Nationwide hunger strikes across Egypt have grabbed international media attention in September as political activists, journalists, detainees and lawyers continue to campaign against the Egyptian protest law introduced in November 2013. The protest law is seen by hunger strike participants as a limitation on basic principles of freedom and a restriction on the right to peaceful assembly. Enacted by the interim President Adly Mansour, it was justified as a mechanism to bring stability to Egypt after the street protests that took place after the ousting of Morsi (The Guardian, 24 November 2013). However, many viewed it as granting the security forces discretionary powers to violently repress protests.
Overall, riots and protest events have decreased since November 2013 (see Figure 1). One explanation for this drop is the increasing barriers to collective action and the organisation of social movements since the Muslim Brotherhood was designated a ‘terrorist organisation’ by the Egyptian government in December 2013. This has led to police forces conducting routine drag-net arrests and detaining Muslim Brotherhood members, while heavy prison sentences have been given to political activists who have violated its terms. This has applied pressure to the coordination of collective action nationwide with a decline in the frequency of demonstrations, especially those held in Cairo (see Figure 2). Similarly, following the violent dispersal of Cairo protest camps in August 2013, less-mobilised political groups may be reluctant to engage in sustained government opposition, due to fear of being subjected to violence.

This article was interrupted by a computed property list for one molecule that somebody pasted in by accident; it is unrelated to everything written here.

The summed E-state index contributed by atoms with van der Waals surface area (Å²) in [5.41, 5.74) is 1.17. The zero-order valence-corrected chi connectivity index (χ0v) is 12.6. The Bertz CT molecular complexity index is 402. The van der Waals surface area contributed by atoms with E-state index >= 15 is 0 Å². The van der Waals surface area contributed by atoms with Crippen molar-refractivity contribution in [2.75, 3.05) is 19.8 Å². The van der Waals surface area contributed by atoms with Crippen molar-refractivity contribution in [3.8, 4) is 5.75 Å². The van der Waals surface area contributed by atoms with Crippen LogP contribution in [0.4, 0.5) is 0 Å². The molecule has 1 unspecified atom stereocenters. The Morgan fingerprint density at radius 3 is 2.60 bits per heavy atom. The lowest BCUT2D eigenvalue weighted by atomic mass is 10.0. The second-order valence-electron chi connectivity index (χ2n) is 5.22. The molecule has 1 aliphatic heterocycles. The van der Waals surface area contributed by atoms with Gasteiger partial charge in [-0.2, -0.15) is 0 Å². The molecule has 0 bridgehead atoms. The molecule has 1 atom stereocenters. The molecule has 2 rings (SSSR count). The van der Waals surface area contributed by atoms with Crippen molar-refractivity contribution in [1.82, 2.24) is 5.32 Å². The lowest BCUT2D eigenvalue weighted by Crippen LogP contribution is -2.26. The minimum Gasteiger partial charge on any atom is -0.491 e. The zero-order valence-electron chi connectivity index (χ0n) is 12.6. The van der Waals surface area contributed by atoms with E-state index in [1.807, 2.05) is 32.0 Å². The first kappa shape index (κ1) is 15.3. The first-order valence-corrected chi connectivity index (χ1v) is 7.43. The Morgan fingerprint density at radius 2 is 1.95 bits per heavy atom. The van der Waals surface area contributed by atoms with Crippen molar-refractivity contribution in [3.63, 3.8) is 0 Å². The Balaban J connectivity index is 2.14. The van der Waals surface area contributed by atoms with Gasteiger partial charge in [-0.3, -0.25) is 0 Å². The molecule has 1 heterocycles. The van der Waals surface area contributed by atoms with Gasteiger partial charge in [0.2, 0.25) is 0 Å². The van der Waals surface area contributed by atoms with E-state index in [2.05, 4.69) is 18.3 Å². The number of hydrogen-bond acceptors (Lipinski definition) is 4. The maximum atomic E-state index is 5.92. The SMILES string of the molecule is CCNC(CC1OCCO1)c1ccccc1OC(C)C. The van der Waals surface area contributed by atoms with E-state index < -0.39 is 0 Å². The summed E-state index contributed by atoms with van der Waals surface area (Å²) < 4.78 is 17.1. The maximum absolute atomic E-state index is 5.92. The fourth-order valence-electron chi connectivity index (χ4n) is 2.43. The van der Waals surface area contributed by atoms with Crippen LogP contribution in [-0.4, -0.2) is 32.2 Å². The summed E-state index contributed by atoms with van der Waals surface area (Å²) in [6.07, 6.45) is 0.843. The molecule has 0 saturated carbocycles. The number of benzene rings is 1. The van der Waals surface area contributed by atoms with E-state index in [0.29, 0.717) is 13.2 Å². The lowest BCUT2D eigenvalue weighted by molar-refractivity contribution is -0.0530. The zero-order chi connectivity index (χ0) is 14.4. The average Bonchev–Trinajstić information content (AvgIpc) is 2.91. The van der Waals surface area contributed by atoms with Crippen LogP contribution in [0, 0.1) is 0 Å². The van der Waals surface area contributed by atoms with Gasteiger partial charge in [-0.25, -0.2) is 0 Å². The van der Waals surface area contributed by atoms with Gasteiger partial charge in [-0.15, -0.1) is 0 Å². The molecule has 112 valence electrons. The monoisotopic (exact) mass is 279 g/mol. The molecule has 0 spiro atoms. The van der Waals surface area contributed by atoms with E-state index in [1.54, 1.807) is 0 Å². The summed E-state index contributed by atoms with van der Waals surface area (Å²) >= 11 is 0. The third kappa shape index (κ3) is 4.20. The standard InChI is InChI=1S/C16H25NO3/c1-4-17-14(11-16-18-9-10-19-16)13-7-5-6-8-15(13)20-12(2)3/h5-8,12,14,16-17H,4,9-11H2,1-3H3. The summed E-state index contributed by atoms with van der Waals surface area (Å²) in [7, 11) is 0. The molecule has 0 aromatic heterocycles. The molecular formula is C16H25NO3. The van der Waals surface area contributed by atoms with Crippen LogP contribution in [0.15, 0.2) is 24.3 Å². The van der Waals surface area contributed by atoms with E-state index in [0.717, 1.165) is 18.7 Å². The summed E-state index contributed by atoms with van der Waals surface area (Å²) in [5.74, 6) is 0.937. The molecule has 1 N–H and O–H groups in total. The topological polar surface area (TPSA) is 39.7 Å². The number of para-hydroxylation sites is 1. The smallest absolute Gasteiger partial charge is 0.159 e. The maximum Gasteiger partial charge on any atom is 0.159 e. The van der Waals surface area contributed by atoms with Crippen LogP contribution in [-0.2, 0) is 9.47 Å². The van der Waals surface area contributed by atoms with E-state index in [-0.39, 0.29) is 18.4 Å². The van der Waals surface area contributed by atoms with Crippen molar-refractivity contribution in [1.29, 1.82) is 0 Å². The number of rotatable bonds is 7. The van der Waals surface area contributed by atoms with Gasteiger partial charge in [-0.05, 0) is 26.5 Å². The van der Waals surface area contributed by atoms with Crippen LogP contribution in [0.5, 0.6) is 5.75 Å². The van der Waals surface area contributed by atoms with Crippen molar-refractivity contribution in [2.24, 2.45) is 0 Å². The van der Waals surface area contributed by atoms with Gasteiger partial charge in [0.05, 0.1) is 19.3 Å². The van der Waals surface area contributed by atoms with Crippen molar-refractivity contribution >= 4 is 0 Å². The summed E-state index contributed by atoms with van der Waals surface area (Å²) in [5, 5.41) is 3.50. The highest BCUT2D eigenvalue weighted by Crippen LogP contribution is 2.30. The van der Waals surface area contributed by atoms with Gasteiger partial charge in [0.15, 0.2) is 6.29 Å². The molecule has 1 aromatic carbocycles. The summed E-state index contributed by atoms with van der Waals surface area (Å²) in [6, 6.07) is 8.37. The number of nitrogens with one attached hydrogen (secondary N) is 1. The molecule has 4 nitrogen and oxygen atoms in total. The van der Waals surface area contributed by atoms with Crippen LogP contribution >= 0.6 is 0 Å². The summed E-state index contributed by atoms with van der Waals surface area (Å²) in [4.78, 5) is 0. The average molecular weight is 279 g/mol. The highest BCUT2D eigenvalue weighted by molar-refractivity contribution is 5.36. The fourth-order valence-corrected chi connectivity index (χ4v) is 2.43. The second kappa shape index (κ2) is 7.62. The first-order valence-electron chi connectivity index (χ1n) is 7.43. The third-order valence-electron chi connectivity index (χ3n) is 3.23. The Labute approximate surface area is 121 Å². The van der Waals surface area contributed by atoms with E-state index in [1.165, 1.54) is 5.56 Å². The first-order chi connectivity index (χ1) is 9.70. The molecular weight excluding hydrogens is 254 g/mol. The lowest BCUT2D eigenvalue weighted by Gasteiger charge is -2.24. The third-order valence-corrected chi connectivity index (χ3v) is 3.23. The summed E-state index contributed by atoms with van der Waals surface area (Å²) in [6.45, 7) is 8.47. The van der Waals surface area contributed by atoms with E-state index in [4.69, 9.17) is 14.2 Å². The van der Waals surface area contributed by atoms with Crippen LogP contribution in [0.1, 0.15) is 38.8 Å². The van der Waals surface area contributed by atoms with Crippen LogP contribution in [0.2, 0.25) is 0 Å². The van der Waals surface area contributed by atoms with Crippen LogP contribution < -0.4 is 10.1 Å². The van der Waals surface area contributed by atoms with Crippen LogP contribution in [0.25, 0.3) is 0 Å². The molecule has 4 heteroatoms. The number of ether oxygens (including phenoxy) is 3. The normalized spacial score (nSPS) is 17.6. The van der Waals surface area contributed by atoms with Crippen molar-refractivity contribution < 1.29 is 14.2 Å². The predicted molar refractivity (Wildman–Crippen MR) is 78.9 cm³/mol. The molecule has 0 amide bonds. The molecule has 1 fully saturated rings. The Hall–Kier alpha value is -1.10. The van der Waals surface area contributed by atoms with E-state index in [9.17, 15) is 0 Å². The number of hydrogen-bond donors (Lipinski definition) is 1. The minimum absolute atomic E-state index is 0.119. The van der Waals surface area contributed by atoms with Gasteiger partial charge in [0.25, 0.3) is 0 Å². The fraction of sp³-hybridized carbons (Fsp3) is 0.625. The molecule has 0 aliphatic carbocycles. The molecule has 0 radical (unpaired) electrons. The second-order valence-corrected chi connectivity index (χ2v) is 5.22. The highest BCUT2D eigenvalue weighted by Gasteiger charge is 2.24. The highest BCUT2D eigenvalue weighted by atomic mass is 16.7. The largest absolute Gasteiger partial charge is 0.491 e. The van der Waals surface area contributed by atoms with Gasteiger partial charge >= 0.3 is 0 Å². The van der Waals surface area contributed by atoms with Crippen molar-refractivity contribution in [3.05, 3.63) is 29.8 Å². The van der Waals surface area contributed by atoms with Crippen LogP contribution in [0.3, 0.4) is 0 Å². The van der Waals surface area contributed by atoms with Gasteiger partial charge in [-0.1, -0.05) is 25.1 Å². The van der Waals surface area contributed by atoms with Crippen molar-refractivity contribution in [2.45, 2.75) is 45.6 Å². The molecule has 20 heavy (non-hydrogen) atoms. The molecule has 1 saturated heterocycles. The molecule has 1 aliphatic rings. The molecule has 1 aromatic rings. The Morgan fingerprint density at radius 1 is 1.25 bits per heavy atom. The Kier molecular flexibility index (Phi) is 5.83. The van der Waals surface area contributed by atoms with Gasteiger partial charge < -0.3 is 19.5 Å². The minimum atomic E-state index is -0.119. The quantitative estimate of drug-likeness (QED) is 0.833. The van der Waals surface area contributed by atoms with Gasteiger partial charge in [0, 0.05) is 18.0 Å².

Interestingly, since the introduction of Egypt’s new protest law, overall levels of demonstrations have dropped, and there has been a switch in the event dynamics from largely peaceful protesters demonstrating without any engagement with police forces, to an increasing proportion of Riots/Protests involving clashes between rioters and state forces (see Figure 3). In July and August 2014, this was the most common interaction associated with demonstrations, occurring in almost half of all recorded Riots/Protests events, although rates of clashes in September to date have been lower.
These patterns appear to validate concerns among civil society and human rights organisations that the legislation would prompt greater restrictions on the civil liberties of Egyptian citizens, although there is less evidence that security forces have acted on a feared “free rein to use excessive force, including lethal force, against demonstrators” (Amnesty International, 25 November 2013). Whilst it certainly seems that the protest law has acted as a deterrent to participation in protest movements, it may be that this has had more to do with mass detentions and perceptions of police violence than a subsequent increase in violent state repression of peaceful protests. Restrictions on demonstrations and assembly may also have catalysed greater violent action by demonstrators themselves – itself, a prospect that could undermine stability – but a clear pattern of increasing violence against peaceful demonstrators is not strongly evident in the data.
Amnesty International. 2013. ‘Egypt: New protest law gives security forces free rain.’ The Guardian, 25 November 2013.http://www.amnesty.org/en/news/egypt-new-protest-law-gives-security-forces-free-rein-2013-11-25 [Last accessed: 24 September 2014].
The Guardian. 2013. ‘Egypt’s interim president Adly Mansour signs ‘anti-protest law.’ The Guardian, 24 November 2013. http://www.theguardian.com/world/2013/nov/24/egypt-interim-president-anti-protest-law [Last accessed: 23 September 2014].